The mass of the Higgs boson reported at the Large Hadron Collider in 2012, 125 GeV, looked lighter than the expected energy scale, about 1 TeV, say researchers at Aalto University in Finland, who now propose that there is more than one Higgs boson, and they are much heavier than the consensus.
New CERN experiments at 0.75 TeV suggested evidence of a second Higgs in that region and some scrambled to embrace it. Dr. Tommaso Dorigo of Science 2.0 dismissed it as a spurious 750 GeV signal
observed by ATLAS and CMS in their mass spectra of photon pairs, no different than other spurious signals that ATLAS and CMS have seen in the past.
As a follow-up of yesterday's post on the very opportune Pomeranchuk prize given to Stan Brodsky, I would like to report here on a funny anecdote Stan related to me today. The anecdote is interesting to all of us who believe the world of physics research is fully trans-national - well, it is, but there is apparently some more work to do to improve the situation further.
I was quite happy to hear today that Stan Brodsky, a professor of particle physics and astrophysics at Stanford University, has received together with Victor Fadin the 2015 Pomeranchuk Prize from the Russian Institute for Theoretical and Experimental Physics (ITEP) of Moscow. Stan is a great guy and his contributions to QCD are of wide range.
Two weeks have passed since the CERN Jamboree of December 15th, which will be always remembered for the spurious 750 GeV signal observed by ATLAS and CMS in their mass spectra of photon pairs. It is unfortunate, as dozens of very important new measurements and search results were shown by the experiments on that occasion, but they all got overshadowed by a fluctuation.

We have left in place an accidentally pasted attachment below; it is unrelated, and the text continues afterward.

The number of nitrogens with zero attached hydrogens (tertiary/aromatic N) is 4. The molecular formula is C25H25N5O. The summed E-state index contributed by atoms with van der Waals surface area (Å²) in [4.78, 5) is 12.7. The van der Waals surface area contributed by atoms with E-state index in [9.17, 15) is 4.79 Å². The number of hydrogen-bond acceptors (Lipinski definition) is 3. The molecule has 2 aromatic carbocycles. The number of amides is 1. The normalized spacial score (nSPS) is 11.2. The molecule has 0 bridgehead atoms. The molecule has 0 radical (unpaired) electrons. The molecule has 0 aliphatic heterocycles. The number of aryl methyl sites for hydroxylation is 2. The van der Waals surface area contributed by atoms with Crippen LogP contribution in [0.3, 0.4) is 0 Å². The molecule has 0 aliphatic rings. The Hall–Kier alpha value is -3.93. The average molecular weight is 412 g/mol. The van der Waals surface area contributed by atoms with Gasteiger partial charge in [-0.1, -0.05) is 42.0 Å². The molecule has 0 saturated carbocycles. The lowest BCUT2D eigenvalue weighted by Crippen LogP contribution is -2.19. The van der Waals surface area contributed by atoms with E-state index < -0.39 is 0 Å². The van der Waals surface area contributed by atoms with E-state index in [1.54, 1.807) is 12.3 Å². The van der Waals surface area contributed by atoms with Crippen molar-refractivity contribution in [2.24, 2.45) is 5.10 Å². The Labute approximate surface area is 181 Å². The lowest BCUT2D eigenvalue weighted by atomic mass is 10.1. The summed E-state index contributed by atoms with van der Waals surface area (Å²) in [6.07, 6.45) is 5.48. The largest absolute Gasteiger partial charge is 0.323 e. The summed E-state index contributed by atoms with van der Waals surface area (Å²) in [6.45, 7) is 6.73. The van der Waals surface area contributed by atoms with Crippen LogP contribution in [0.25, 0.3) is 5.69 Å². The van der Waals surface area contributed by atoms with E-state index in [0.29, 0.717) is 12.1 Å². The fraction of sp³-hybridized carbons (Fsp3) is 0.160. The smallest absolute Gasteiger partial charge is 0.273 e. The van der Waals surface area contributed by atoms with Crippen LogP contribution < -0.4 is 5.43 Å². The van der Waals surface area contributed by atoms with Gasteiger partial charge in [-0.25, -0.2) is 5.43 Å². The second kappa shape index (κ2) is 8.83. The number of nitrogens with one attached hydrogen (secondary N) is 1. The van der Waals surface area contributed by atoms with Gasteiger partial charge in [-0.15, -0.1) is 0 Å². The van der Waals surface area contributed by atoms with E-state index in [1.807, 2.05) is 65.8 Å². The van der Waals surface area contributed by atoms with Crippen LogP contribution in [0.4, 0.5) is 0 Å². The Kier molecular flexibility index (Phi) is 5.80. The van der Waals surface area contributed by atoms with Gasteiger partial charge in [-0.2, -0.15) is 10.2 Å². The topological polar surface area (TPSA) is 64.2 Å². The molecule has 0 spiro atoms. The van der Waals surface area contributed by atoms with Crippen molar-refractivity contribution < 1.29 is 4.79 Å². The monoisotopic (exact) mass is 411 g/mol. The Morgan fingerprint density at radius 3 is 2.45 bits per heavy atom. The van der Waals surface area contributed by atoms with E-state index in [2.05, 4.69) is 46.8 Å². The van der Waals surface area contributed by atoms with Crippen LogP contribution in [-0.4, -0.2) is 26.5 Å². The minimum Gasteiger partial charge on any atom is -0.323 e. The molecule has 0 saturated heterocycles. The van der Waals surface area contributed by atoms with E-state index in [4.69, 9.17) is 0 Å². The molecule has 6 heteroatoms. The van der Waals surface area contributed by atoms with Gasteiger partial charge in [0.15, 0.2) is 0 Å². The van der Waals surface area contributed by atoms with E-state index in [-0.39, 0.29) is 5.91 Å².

Here is my holiday card for 2015, a tradition of mine going back to 1990. Enjoy.
On the back...
I also include a summary of the year. Here is the stuff on my research efforts:
[The article below is courtesy Eilam Gross. Eilam is a physicist from the ATLAS experiment and has been convener of the Higgs group there. I am very happy to host a guest post from him on the exciting topic below...]
Marumi Kado started his talk by saying he will only present new results based on the full 2015 13 TeV pp collision dataset.
For Run 2 there have been a large number of improvements to the detector.
Also the trigger has been improved, with a new central trigger processor. Reconstruction software also was improved significantly.
Marumi spent a long time describing the retuning of the detector and the performance in reconstruction of impact parameters, physics objects, and the like. The physics modellinghas been verified in several control samples of dibosons, top pairs, etcetera.
Marumi shows that the Higgs signals in ATLAS are wanting. 0.7 sigma observed in 4-lepton mode, expected 2.8 sigma. Similar story in diphotons.
Jim Olsen is giving the CMS talk on 13 TeV results. CMS recorded 90% of the 4 inverse femtobarns delivered by the LHC, but only 2.8/fb were taken with the magnet at 3.8 Tesla (for the rest of the time the magnet was off due to a problem with the helium purity).
A plot of the dimuon invariant mass of 60,000,000 events collected by dimuon triggers was shown, which is a pleasure to watch. I will attach it here later.
CMS has 18 new searches for beyond-the-standard model effects. For objects with masses above 1 TeV the sensitivity of 2.2/fb of analyzed data may be larger than the sensitivity of 2012 data.
The diboson bump at 2 TeV is almost completely ruled out; so is the edge signal of SUSY that was seen in run 1 (a 2.6 sigma excess back then).
As most of you already know, today at 3PM two back-to-back talks by Jim Olsen (CMS) and Marumi Kado (ATLAS) at CERN will disclose the latest results of physics analyses performed on 13 TeV proton-proton collisions recorded this year by the two experiments. (To follow the talks see here).
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The Standard Model